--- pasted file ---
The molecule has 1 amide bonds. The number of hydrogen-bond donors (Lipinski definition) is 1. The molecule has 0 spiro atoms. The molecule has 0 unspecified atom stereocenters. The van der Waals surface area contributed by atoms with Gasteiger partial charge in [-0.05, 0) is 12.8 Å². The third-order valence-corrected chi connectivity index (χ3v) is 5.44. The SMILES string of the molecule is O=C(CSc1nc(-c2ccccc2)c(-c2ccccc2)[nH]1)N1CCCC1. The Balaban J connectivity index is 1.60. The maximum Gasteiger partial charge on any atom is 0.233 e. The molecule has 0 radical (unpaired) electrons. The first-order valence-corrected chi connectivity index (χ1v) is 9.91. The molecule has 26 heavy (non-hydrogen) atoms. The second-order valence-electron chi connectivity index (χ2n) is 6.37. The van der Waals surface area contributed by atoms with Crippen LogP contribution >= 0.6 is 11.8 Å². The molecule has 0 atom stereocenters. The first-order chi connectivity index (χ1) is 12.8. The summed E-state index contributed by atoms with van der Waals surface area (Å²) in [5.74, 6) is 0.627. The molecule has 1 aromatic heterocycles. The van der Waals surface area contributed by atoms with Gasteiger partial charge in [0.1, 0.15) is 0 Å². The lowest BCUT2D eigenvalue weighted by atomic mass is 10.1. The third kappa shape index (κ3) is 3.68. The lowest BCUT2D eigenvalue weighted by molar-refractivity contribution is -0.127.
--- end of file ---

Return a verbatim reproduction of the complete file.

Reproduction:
The molecule has 1 amide bonds. The number of hydrogen-bond donors (Lipinski definition) is 1. The molecule has 0 spiro atoms. The molecule has 0 unspecified atom stereocenters. The van der Waals surface area contributed by atoms with Gasteiger partial charge in [-0.05, 0) is 12.8 Å². The third-order valence-corrected chi connectivity index (χ3v) is 5.44. The SMILES string of the molecule is O=C(CSc1nc(-c2ccccc2)c(-c2ccccc2)[nH]1)N1CCCC1. The Balaban J connectivity index is 1.60. The maximum Gasteiger partial charge on any atom is 0.233 e. The molecule has 0 radical (unpaired) electrons. The first-order valence-corrected chi connectivity index (χ1v) is 9.91. The molecule has 26 heavy (non-hydrogen) atoms. The second-order valence-electron chi connectivity index (χ2n) is 6.37. The van der Waals surface area contributed by atoms with Crippen LogP contribution >= 0.6 is 11.8 Å². The molecule has 0 atom stereocenters. The first-order chi connectivity index (χ1) is 12.8. The summed E-state index contributed by atoms with van der Waals surface area (Å²) in [5.74, 6) is 0.627. The molecule has 1 aromatic heterocycles. The van der Waals surface area contributed by atoms with Gasteiger partial charge in [0.1, 0.15) is 0 Å². The lowest BCUT2D eigenvalue weighted by atomic mass is 10.1. The third kappa shape index (κ3) is 3.68. The lowest BCUT2D eigenvalue weighted by molar-refractivity contribution is -0.127.